To empathize with police officers and other law enforcement doesn’t mean we don’t empathize with peaceful Black Lives Matter protests.

To take a stand for one doesn’t mean you can’t take a stand for the other. One can be “pro cop” and “pro black lives matter.” It doesn’t have to be “either/or.”

One part of me understands the frustrations, the other part is sickened; the whole of me feels that the fear and worry will separate us more, but it is at this precise moment that we have to create hope.

I want to share this video which shone a light on an otherwise sorrowful week. This occurred after an interfaith prayer service in Dallas on July 8th. This YouTube video is from the Free Hugs Project.

 

 

We have to address systemic racism.

We have to find a way to work towards community and peace.

I don’t have the answer on “How” to do this but I know it can be done and it starts with individuals.

It won’t be easy but it will be worth stepping towards hope.

 

Family, Inspiration, Parenting, Strong Women

The Pope and My Mother

old 1950 Mercury car
1950 Mercury

I’m not a Catholic anymore, but like millions of people, I watched Pope Francis’ visit to Washington D.C and the other parts of America.

Since the day he became Pope, I admired his Christian demeanor and his actions above rhetoric. His compassion for the homeless, the children, and immigrants reminded me of a lesson my mother taught my siblings and I a long time ago.

Those were the days of welfare commodities, those big silver containers of oily peanut butter, Spam, powdered milk and eggs. Mom was a divorcee, a single parent with four kids who went to night school to get her diploma after her full-time job.

An asphalt parking lot separated the housing projects, the apartment buildings where we lived. The lot served as a playground for roller skating, a game of tag, or kickball between cars.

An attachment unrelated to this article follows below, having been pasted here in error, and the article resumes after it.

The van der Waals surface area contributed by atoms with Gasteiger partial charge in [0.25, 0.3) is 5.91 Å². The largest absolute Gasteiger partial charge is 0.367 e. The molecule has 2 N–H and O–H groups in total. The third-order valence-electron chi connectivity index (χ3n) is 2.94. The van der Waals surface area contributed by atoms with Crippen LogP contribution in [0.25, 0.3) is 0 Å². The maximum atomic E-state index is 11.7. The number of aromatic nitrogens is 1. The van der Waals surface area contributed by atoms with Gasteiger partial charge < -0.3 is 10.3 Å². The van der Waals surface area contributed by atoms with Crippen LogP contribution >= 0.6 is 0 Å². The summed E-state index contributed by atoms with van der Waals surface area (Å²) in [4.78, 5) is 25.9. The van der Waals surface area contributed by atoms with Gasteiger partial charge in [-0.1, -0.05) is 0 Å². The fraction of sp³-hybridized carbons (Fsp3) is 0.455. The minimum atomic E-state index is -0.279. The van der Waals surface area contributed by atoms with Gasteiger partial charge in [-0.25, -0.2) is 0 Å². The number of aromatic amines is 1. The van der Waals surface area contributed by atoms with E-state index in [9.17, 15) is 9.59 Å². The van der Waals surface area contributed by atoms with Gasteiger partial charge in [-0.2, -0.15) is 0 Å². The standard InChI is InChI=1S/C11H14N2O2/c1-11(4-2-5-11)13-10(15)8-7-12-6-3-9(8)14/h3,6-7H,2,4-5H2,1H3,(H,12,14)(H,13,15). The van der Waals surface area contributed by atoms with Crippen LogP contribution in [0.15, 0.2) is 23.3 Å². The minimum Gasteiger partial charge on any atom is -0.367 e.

Amid the old Chevy’s, work trucks, and cars on their last legs, sat a hulking tank of a car, decades old, early 1950’s Mercury. Rimless, faded paint, and worn tires made it look ready for the junk yard. The car had a larger front end than a behind with a huge dashboard full of newspapers and junk, blankets in the rear seat.

We found out a man lived in the car. White stubble dotted his chin and neck against the mahogany of his skin color. He appeared overweight since he wore layers of clothes. A black jacket with sweaters over shirts, blue overalls, red bandanas in his pocket. Skimpy mittens stretched over large hands to ward off the cold. He wore a Charlie Chaplin type hat.

The round man who matched his heavy set car slept in a parking lot of cars that left at dawn for the packing houses, dairy, or vegetable fields. Sometimes he used someone’s water hose to douse his head and face. Drying himself with his bandana.

Sometimes he got drunk on cheap wine, telling us he was from the south, never naming the state or maybe we didn’t ask. There was no work, his jalopy broke down near our apartments and he pushed it into the lot, living there ever since.

When he got drunk he’d reach into his pockets, pull out pennies and nickels and throw them into the air. Kids dove for the coins, it was like bolo, being at a Catholic baptismal when the baby’s godfather threw coins on the church steps to celebrate the event.